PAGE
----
Just when you thought birtherism was dead, it has come back to life in the great state of...New Hampshire.  You thought I was going to say Texas didn't you?  Two Republican lawmakers, as if that needs to be pointed out anymore, Laurence Rappaport and Carol and Lucien Vita, are making the claim that Obama cannot be President because his father was Kenyan.  Apparently, it does not matter where the child is born, only where the parents are!  They want an investigation as to whether he can legally appear on the 2012 Presidential ballot in the state.

Racism will never die.  It's hard to tell whether the lawmakers are actually racist, or if they are simply pandering to racist voters in order to appease them, knowing full well that questions about Obama's citizenship are idiotic as best.  The amount of pandering the majority of Republican lawmakers have done on this issue in order to attract racist white votes is appalling.  And history will look back at the first black President of the United States and see that the opposition party's claim to fame was saying no to anything of significance, and questioning the citizenship of the man.

Chris Gregoire Pushing Marriage Equality

Chris Gregoire, the current governor of Washington, is backing legislation that is expected to be put forward in the Washington legislature that will legalize same-sex marriage.  The legislature has majority Democrat in both chambers, but some conservative Democrats are not backing the bill, so with the conservative Democrats, along with the obvious Republican homophobic opposition that nearly always surfaces when marriage equality comes up for a vote, it could be a long road to hoe.

What is hopeful about this move by governor Gregoire is that, if the legislation were to pass, it would make Washington the seventh state to legalize gay marriage, joining Iowa, Connecticut, Vermont, New York, New Hampshire, and Massachusetts.  There seems to be significant momentum on the gay rights side, and it does not seem likely to die.  In fact, with the younger generation of voters, like myself, there are very few of us actually against gay marriage.  The future of America on marriage equality looks bright.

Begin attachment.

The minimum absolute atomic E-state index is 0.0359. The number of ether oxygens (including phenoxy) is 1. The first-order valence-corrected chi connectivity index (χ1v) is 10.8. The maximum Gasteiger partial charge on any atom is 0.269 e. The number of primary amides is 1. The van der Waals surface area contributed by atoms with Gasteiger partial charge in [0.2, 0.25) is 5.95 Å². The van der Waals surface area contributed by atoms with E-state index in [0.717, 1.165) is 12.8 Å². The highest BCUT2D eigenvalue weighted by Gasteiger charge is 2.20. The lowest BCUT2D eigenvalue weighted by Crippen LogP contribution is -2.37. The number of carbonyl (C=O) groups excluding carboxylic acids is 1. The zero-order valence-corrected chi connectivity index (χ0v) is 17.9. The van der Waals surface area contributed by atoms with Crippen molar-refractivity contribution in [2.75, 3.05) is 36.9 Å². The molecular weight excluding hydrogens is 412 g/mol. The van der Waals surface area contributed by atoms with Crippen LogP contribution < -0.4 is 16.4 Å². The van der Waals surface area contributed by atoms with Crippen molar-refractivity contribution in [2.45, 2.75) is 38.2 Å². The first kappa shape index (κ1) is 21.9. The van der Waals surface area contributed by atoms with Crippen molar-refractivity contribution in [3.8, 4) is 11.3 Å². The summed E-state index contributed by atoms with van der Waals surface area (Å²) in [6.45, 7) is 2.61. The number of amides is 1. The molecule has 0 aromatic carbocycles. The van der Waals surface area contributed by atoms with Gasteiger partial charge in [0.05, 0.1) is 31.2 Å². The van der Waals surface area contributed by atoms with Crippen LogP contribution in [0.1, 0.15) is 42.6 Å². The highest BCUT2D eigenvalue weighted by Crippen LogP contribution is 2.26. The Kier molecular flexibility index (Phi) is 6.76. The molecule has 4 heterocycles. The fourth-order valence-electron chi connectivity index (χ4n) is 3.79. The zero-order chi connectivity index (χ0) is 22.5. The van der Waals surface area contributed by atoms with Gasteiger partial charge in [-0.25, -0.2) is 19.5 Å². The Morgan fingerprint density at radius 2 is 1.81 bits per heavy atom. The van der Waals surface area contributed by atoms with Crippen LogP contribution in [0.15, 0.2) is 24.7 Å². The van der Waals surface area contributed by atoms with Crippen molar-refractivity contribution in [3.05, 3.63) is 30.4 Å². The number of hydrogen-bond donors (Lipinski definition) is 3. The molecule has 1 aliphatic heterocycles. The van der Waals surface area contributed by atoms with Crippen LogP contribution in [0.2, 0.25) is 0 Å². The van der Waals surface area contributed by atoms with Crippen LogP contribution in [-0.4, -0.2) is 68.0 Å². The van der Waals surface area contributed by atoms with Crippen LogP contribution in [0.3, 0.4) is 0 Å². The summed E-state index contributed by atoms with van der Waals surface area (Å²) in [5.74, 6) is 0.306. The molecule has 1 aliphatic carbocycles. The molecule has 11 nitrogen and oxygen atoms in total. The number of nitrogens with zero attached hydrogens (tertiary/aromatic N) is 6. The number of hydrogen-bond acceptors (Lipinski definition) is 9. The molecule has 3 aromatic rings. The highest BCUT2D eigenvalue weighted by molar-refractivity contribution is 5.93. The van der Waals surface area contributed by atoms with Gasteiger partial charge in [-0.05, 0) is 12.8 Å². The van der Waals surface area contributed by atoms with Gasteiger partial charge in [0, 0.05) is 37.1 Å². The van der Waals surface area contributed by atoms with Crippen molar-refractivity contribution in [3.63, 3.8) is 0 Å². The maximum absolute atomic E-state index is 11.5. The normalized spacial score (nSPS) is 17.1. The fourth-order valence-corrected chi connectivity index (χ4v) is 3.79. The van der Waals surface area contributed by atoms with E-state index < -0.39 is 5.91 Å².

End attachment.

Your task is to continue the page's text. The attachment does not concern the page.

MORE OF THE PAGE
Wednesday, January 4, 2012

Montana Supreme Court Shows Intellectual Honesty

The 2010 Citizens United ruling by the United States Supreme Court caused a major backlash among many members of the populace.  Why?  Well the ruling overturned decades of precedent that limited the amount of corporate spending in elections.  Now, it is legal for a corporation to spend an unlimited amount of money on their preferred candidate.  If there was any question whether our politicians are already bought and sold by rich special interests, there is no question now thanks to the Supreme Court's conservative majority.

But something funny has happened.  The Montana Supreme Court is not lying down and just accepting the U.S. Supreme Court's ruling.  They are not a monarchy that rules by decrees.  The Montana Supreme Court explicitly is rejecting the reasoning of the U.S. Supreme Court's conservatives that unlimited corporate spending does not cause, or at least make it appear as though, there is corruption.  It will be interesting if Western Tradition Partnership will appeal.

I applaud them for their intellectual courage.  If more intellectually honest Americans would stand up and fight back against the horrific attempt at logic these 5 conservatives on the court used to justify their decision, then America would become great once again.  Conservatives everywhere need to be called out on their inability to correctly assess evidence and make good decisions.

Iowa Caucus

Mitt Romney has won the Iowa Caucus, by a narrow range of only 8 votes.  Who says voting doesn't make a difference?  The most surprising thing, however, about the race was that Rick Santorum was the man he was tied neck and neck with.   Santorum is an extremist.

Right up until the votes were counted, Santorum was still making outrageous claims about states having the right to ban birth control and sodomy.  And then there is this jewel, where Santorum says welfare for low-income African Americans is apparently a bad thing, "I don't want to make black people's lives better by giving them somebody else's money; I want to give them the opportunity to go out and earn the money."

Mitt Romney has been called the foregone conclusion in this circus called the Republican primary.  And with Santorum's comments, it does not seem like he has much competition.  And with Romney's win in Iowa, which has one of the most socially conservative Republican bases in the country, it seems highly unlikely Romney will not be the future Republican challenger to Barack Obama.  More moderate primary voters in other states will nominate him in landslide wins.